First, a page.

Author Archives: NigelD

About NigelD

Nigel Davies is an International Chess Grandmaster living in St. Helens in the UK. The winner of 15 international tournaments he is also a former British U21 and British Open Quickplay Champion and has represented both England and Wales on several occasions. These days Nigel teaches chess through his chess training web site, Tiger Chess, which has articles, recommendations, a monthly clinic, videos and courses. His students include his 15 year old son Sam who is making rapid progress with his game. Besides teaching chess, Nigel is a registered tai chi and qigong instructor and runs several weekly classes.

What’s the Best Time Limit for Older Players?

A few weeks ago I played in my first rapidplay event since starting to play again, the English Rapidplay Championships. My overall result was OK, I finished in sole fourth place on 6.5/9 with an ECF rating performance of around my last published grade. On the other hand I found the experience ‘challenging’ to say the least.

This makes me wonder what the optimal time limit is for older players, and I would argue that the longer time limits are generally better. Fast time limits lead to serious levels of tension, which young players seem to negotiate better than the ‘oldies’. What may seem exciting and fun when you are young becomes unpleasant and stressful as you get older.

There is another factor that may have an influence, that of stamina for longer games. I guess this may be what influenced Garry Kasparov in his choice of fast time limits when he played again recently. But as he was probably disappointed with the outcome his choice fails to convince. Frankly I think he would do better with classical time limits.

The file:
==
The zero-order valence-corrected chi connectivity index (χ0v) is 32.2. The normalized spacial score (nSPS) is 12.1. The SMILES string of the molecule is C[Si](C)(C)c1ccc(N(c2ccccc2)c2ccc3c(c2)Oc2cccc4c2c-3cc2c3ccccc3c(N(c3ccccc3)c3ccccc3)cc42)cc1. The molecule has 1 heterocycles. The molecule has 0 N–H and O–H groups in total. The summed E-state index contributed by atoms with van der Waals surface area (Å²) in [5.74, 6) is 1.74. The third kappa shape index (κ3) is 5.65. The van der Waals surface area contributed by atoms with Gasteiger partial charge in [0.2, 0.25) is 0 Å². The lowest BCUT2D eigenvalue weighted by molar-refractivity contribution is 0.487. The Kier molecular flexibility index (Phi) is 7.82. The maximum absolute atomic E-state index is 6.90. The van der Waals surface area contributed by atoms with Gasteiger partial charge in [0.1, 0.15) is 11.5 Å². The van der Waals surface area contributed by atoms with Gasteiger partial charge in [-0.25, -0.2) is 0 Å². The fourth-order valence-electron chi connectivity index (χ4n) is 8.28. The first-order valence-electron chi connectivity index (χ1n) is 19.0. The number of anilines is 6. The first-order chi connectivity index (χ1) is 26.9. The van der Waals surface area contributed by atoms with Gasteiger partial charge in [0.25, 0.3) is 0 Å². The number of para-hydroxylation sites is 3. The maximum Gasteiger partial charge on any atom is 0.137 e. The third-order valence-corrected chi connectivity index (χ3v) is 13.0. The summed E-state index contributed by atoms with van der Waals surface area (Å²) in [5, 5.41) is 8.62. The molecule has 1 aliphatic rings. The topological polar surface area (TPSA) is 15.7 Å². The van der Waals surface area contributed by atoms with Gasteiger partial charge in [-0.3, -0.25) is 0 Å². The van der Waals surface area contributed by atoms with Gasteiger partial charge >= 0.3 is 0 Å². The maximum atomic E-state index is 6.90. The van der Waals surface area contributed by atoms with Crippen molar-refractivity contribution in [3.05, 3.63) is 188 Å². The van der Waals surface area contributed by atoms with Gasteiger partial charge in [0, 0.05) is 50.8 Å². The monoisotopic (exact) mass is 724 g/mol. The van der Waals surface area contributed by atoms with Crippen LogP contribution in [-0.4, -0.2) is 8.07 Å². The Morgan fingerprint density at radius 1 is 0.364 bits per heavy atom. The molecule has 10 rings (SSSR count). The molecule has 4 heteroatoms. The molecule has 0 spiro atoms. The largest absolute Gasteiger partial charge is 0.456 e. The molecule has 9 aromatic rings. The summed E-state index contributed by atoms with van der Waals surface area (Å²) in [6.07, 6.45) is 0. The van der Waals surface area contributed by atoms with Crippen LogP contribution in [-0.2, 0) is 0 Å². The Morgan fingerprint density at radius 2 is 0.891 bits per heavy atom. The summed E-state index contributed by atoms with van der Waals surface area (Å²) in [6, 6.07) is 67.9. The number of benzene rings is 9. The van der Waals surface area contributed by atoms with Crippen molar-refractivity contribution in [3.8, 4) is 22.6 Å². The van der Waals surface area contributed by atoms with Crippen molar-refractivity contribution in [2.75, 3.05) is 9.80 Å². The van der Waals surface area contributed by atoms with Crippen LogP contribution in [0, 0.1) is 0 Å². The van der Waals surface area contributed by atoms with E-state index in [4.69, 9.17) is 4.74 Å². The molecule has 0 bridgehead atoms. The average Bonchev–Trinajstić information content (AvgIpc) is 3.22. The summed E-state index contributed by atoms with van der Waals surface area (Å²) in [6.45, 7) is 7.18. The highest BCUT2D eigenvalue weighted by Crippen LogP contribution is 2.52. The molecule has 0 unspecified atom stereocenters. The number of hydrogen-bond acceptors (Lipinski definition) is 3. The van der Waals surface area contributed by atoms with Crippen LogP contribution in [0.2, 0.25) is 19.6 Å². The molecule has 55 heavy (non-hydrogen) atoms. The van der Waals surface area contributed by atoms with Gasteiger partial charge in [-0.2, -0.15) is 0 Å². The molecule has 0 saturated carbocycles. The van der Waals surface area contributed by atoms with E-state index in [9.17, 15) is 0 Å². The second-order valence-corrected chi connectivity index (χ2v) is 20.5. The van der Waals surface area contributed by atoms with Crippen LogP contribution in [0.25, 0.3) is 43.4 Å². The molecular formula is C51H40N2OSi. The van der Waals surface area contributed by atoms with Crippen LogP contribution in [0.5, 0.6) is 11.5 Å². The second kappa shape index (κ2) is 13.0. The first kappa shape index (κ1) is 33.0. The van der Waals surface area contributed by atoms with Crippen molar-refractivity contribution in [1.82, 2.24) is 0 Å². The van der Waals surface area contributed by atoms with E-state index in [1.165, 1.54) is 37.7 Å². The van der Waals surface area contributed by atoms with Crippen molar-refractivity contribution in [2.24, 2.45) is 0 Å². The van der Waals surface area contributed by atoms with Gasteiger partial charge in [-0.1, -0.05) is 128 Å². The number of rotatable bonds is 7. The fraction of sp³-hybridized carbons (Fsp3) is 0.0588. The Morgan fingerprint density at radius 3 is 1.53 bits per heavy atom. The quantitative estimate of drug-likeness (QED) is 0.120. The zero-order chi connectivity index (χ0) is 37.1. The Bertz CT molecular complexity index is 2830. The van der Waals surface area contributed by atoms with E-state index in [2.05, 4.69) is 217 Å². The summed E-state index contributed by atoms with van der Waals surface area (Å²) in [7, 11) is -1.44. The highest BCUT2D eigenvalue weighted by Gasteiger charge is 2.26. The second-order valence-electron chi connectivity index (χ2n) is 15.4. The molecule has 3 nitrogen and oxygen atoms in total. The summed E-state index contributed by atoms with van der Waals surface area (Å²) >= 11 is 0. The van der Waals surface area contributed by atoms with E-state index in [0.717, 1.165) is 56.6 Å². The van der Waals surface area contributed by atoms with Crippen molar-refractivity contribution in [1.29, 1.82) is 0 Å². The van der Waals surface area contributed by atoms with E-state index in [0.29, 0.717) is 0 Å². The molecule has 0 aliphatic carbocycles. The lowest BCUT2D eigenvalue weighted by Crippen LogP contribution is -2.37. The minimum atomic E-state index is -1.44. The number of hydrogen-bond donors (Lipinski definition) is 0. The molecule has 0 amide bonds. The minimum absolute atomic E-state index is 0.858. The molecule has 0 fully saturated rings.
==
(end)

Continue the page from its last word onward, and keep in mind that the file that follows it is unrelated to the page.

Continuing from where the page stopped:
Of course we do not need to guess, it is possible to work it out. There is plenty of data at the FIDE web site that includes the ages of players and their ratings at different time limits. The players can be divided into different age groups and their ratings compared. If I am right the older players should, on average, have lower ratings at the faster time limits.

Nigel Davies

A Low Maintenance Chess Style

It’s not always easy for players to continue playing through busy periods in their lives. Going off to tournaments is time consuming in itself, and then there’s the issue of preparation. It’s this latter consideration that I would like to address here.

Players who like playing sharp openings in order to gain an early initiative are going to struggle to find time for maintenance. Opening theory is constantly changing and they will struggle to stay up to date with sharper lines. The obvious solution would be for them to switch to quieter lines when they find themselves with less time. But the problem with switching is twofold. First of all they may not understand the new stuff as well. And it can also be out of tune with their entire approach.

For this reason it can make sense to adopt a more solid approach from the start. Instead of teaching just gambits, tactics and attacks, why not focus on solid openings, strategy and endgames? Many junior coaches will argue that kids find such things boring. I would argue that it depends how they are taught.

One player who seems to have adapted well to a busy lifestyle is GM Jonathan Parker. Playing quiet openings and relying on middle game skill is serving him well in the few games that he plays. Here’s an example from a couple of years back:

Nigel Davies

Crawling In With The King

Here’s a game of mine from the recent Manchester Open which was very much a strategic affair. I improvised the early 6.Nc3 and 7.Qc2 and fortunately managed to get a strong position in the early middle game.

The decisive moment came when Black played 23…Ng5 rather than 23…Bg5, which allowed me to saddle him with a really bad bishop and lots of light square weaknesses. My king just marched in:

Nigel Davies